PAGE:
Researchers in the U.S. and Spain collaborated on the study of 111 children ages 3 to 8 and found that of all the forms of inactivity they examined, television-viewing was the worst. It was linked to significantly higher blood pressure in children — the more TV kids watched, the higher their blood pressure — and the effect held true regardless of whether a child was heavy or at a healthy weight. What’s more, other sedentary behaviors, like using a computer, were not associated with similar blood-pressure hikes, according to the study, which was published in the Archives of Pediatric and Adolescent Medicine. (See the 100 best TV shows of all time.)
“These results show that sedentary behavior, and more specifically television-viewing, is related to blood pressure independent of body fat or obesity level,” says Dr. Joey Eisenmann, a kinesiologist at Michigan State University and one of the study’s co-authors.
To determine levels of inactivity over one week, the children in the study wore accelerometers, which resemble pedometers but instead of tracking distance, they record the body’s acceleration in a vertical plane — sitting results in a score of zero, and walking and running produce progressively higher scores. The researchers considered anything under a score of 50 per day as sedentary. They coupled this data with reports from the children’s parents about how much time the kids spent in inactive pursuits, including watching television, sitting at a computer, playing video games, reading or doing other projects that don’t require much movement.
The children were sedentary for five hours each day, and 1.5 of those hours were spent in front of a TV, computer or video game, on average. When the researchers further broke down screen time by activity, TV-viewing had the strongest correlation with higher blood pressure. Kids watching from 90 to 330 minutes of television each day had systolic and diastolic blood-pressure readings (the two numbers that indicate pressure caused by blood pumping from the top and bottom chambers of the heart, respectively) that were five to seven points higher than those of children watching less than half an hour of television a day. (Read about how sex on TV increases the risk of teen pregnancy.)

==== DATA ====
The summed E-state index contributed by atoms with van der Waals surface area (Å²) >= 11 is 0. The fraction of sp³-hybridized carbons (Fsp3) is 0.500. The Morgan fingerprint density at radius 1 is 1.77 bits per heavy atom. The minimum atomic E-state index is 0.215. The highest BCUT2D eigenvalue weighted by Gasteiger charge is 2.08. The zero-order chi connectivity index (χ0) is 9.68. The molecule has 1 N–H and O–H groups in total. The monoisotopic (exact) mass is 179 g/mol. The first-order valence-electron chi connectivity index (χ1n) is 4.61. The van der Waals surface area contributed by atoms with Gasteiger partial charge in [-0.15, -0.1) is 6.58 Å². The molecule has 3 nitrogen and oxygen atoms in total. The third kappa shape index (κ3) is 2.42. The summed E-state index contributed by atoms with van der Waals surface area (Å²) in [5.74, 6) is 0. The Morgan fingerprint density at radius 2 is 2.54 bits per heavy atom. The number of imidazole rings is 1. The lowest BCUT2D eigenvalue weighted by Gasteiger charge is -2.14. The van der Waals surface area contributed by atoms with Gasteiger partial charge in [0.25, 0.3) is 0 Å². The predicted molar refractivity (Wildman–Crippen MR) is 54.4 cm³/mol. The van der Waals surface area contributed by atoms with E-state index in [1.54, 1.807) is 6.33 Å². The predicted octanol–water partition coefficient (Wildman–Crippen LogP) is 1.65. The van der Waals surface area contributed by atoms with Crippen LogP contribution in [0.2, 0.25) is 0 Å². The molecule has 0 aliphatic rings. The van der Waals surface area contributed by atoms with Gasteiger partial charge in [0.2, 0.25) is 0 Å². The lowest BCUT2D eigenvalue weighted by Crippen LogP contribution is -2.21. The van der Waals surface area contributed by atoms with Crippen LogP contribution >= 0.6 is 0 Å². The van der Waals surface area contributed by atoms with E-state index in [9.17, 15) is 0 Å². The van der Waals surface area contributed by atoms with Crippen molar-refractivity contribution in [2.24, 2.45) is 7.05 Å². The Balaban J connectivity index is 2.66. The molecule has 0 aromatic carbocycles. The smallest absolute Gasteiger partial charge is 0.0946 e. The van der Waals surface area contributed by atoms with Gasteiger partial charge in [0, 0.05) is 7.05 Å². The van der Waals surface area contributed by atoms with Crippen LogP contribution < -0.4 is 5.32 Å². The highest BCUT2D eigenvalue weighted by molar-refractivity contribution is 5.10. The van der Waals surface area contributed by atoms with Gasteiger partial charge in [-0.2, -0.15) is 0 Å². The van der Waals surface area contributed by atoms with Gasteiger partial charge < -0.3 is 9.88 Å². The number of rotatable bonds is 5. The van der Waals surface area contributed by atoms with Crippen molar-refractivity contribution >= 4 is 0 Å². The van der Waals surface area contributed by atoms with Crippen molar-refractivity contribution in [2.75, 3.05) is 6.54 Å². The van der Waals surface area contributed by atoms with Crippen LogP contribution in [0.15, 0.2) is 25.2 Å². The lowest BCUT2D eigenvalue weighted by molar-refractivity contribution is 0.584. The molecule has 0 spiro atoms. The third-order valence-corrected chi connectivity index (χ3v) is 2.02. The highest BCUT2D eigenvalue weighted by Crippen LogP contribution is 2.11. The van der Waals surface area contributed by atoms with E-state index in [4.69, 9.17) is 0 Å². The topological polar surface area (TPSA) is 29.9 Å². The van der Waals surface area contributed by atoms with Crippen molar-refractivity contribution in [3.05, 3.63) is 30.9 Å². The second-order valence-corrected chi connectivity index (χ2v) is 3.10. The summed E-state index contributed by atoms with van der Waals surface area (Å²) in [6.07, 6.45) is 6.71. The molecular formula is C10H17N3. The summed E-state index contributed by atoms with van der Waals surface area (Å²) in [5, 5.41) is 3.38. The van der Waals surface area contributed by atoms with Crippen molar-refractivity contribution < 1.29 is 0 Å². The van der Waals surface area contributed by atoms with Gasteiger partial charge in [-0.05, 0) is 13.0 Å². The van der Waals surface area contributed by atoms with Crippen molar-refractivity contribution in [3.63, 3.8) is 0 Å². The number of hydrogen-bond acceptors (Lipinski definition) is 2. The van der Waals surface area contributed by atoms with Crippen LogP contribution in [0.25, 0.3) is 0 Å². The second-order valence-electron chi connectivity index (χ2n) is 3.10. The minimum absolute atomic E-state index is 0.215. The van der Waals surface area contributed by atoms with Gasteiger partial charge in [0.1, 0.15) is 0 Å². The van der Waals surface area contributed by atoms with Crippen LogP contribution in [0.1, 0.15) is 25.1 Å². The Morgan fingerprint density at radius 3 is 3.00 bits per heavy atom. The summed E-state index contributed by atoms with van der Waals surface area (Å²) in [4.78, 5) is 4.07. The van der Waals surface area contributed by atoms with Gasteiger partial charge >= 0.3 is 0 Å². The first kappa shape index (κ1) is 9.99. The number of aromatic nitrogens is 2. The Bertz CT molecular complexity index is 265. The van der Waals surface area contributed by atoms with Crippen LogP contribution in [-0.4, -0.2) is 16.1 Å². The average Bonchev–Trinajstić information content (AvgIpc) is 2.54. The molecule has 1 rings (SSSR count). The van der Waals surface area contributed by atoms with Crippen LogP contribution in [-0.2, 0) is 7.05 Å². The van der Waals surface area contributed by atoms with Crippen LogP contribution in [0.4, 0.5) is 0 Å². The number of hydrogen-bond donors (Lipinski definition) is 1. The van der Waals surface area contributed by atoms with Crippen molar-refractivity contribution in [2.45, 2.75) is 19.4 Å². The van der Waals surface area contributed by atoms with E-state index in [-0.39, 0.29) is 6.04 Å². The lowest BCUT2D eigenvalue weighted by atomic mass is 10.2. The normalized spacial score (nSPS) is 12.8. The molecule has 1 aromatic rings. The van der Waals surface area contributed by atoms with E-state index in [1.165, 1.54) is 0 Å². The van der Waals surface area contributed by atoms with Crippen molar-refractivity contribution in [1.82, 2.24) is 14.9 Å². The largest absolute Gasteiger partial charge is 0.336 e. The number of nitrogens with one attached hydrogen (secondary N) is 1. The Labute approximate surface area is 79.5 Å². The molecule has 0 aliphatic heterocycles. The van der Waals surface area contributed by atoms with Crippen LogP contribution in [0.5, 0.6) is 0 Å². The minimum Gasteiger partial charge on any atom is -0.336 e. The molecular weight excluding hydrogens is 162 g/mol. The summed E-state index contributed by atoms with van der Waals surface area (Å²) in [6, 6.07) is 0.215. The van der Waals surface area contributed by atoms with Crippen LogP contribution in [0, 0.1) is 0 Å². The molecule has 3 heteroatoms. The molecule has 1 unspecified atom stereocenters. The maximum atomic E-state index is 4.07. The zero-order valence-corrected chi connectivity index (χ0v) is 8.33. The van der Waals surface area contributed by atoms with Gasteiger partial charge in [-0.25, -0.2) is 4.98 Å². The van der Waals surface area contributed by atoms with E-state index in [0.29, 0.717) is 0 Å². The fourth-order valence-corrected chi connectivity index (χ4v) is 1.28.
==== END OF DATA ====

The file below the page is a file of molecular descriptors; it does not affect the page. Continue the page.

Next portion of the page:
“These results show that TV-viewing really is the worst of all possible sedentary activities,” says Dr. David Ludwig, director of the Optimal Weight for Life Program at Children’s Hospital Boston, who was not part of the study. The American Academy of Pediatrics recommends that children under 2 should not watch any television and that older children limit their viewing to one to two hours per day.
So what is it about watching TV that’s worse than playing video games or surfing the Internet? Certainly, playing games and using computers involve some movement, like fidgeting or changing body positions, but is that enough to explain the difference? The study’s authors propose several other possible explanations. For instance, beyond the complete inactivity involved with TV-viewing — which alone raises the risk of high blood pressure — children may be compounding their sloth by eating junk food. “A full bag of chips or a plate of hot dogs can disappear a lot more quickly while watching TV than they might at any other occasion,” says Ludwig. And the types of foods that children are likely to be eating in front of the tube, like salty snacks, can push up blood pressure readings